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Most of your retailers will put out Christmas decorations well before Halloween has passed, and though we're a bit late with this review, it's why First Look Studios has busted out with the heartwarming ABC Family comedy/ drama Christmas Caper, starring Shannen Doherty. Though it's at-the-ready, you probably shouldn't watch this until holiday depression has firmly set-in, lest heartwarming mutates into heartburn.
But seriously, despite all the sarcasm one might infer in the above paragraph, Christmas Caper is not all that bad. Mildly engaging, with a laugh here and there, and by 55 minutes in actually a little compelling, Christmas Caper will satisfy your need for a new, inoffensive family friendly Christmas movie.
Doherty stars as professional thief Kate Dove, a slick and savvy type as comfortable stealing Christmas gifts as diamonds worth half-a-million dollars. As a heist gone awry coincides with her small-town sister being stranded in The Bahamas, the stage is set for Dove to return to her home town, connect with her niece and nephew, and just possibly learn some life lessons. Yes, Christmas Caper has Saturday afternoon TV movie written all over it, with all the joys and perils that type of movie carries. As such, this movie is as slick and savvy as Dove, seemingly engineered rather than created with any sort of passion. Dove's a lovable scoundrel, the kids are contemporary-cutesy, and the whole shebang wraps up in foil-embossed, sparkly wrapping paper with a non-recyclable bow.
It's no classic, but if you check your cynicism at the door, you just might find a mild diversion with an unusual and fun take on the Christmas spirit. Doherty (not my favorite actress) comports herself decently, and is pretty perfect as the bad-girl-with-a-heart-of-gold - for a movie of this caliber. Her TV-forged skills are sassy-light, she's in no way believable as a thief - 'professional' or not - but she gets the job done. The cast rounds out with various unremarkable performers - fine in their broad characters - but Dove's partner-in-crime Clive, played by Conrad Coates, steals the show. Coates' seriously oily thief seems ported in from somewhere else, as scary as Tony Todd's Candyman and unctuous in the extreme, he's a true bright spot.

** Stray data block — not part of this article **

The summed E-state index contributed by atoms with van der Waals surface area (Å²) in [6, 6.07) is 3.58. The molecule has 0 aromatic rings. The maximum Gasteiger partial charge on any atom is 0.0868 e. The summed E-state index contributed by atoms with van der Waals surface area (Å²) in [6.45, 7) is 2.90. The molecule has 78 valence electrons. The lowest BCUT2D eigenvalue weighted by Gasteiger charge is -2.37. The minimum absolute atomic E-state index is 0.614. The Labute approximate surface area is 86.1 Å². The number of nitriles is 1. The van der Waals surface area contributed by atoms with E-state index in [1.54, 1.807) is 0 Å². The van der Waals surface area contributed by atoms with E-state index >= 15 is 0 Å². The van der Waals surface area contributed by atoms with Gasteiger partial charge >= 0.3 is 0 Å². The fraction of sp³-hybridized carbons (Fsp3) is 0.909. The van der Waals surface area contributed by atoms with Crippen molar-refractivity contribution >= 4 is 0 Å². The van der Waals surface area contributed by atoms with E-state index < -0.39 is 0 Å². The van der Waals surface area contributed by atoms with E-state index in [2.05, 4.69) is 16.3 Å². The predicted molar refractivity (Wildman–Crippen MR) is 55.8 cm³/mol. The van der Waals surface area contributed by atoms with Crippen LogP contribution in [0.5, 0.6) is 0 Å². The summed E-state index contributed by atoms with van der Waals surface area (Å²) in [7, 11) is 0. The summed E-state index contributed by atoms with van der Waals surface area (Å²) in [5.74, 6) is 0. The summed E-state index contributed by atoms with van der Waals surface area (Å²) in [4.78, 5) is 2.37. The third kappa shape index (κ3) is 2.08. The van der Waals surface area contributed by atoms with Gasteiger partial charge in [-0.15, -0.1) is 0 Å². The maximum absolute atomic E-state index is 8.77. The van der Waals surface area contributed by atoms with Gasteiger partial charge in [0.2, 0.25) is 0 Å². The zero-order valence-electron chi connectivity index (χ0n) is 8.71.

Otherwise it's a slightly mixed bag of bad, cheesy and disingenuously knowing. Horrible comedy music (plucky strings, bad pop songs) telegraphs low-wattage comedy and lame, family-friendly attempts at hipness. But then Doherty winningly mocks her town's name - Comfort - asking "can you think of anything more skippy-doodle propaganda-riddled than that?" This pretty much standard fish-out-of-water, not-ready-for-parenthood comedy might even have an agenda, as the little niece asks Santa for global warming controls and universal health care. But then Doherty blows it by musing "over-priced toys, electronics and bling! These are a few of their steal-able things." A line like that should finish any movie's chances, yet a fourth quarter twist (predictable, true) finally invests even the most scroogey viewer with a tiny bit of the spirit.
Packaging indicates this is a 1.75:1 widescreen presentation. It fills the 16 x 9 screen pretty well, so I'll call it 1.78:1, but why nit-pick? The picture is fine: pretty sharp, crisp and clear. There aren't any problems with compression and colors are bright, rich and natural. It should look great on that new HDTV you've decided to splurge on, eliminating what's left of your depleted retirement fund - just be sure to unwrap and watch before Christmas.
English Dolby Digital 5.1 Surround Sound sports a great mix, good dynamic range and is overall quite decent. One might wish for better dialog and music with which to enjoy the mix, but the season is all about counting your blessings, right?
English SDH Subtitles and Spanish Subtitles, along with a few other First Look Previews are the only extras on this bare-bones release.
An ABC Family TV dramedy featuring Shannen Doherty as a Scrooge-like thief forced to suck up a little Christmas spirit comes with a big caveat emptor: if you like movies that make you feel guilty for wasting a perfectly good Saturday afternoon, you know what you're in for. Christmas Caper falls firmly in the middle of that tawdry realm of movies. Equally pandering and contrived, this Caper nonetheless works in a few laughs, mild romance and nods to hipsters in the audience. It's friendly for the modern family, and won't exactly make you spike your eggnog with arsenic. As an extras-free holiday time-waster, it earns a magnanimous Rent It.